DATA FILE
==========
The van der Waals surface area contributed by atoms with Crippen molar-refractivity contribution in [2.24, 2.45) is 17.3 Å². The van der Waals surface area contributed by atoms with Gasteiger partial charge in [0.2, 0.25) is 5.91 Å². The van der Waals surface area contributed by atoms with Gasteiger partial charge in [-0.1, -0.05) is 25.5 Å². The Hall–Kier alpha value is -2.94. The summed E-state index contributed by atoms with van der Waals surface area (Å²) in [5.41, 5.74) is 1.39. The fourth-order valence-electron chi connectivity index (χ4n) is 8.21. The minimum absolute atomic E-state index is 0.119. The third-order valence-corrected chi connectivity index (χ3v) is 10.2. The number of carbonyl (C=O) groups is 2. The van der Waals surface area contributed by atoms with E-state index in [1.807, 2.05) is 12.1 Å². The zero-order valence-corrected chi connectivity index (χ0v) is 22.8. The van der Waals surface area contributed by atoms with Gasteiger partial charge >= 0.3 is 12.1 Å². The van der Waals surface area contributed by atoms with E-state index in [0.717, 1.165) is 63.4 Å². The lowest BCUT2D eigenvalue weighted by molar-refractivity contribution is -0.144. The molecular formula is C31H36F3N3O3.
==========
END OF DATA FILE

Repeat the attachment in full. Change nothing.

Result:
The van der Waals surface area contributed by atoms with Crippen molar-refractivity contribution in [2.24, 2.45) is 17.3 Å². The van der Waals surface area contributed by atoms with Gasteiger partial charge in [0.2, 0.25) is 5.91 Å². The van der Waals surface area contributed by atoms with Gasteiger partial charge in [-0.1, -0.05) is 25.5 Å². The Hall–Kier alpha value is -2.94. The summed E-state index contributed by atoms with van der Waals surface area (Å²) in [5.41, 5.74) is 1.39. The fourth-order valence-electron chi connectivity index (χ4n) is 8.21. The minimum absolute atomic E-state index is 0.119. The third-order valence-corrected chi connectivity index (χ3v) is 10.2. The number of carbonyl (C=O) groups is 2. The van der Waals surface area contributed by atoms with E-state index in [1.807, 2.05) is 12.1 Å². The zero-order valence-corrected chi connectivity index (χ0v) is 22.8. The van der Waals surface area contributed by atoms with Gasteiger partial charge >= 0.3 is 12.1 Å². The van der Waals surface area contributed by atoms with E-state index in [0.717, 1.165) is 63.4 Å². The lowest BCUT2D eigenvalue weighted by molar-refractivity contribution is -0.144. The molecular formula is C31H36F3N3O3.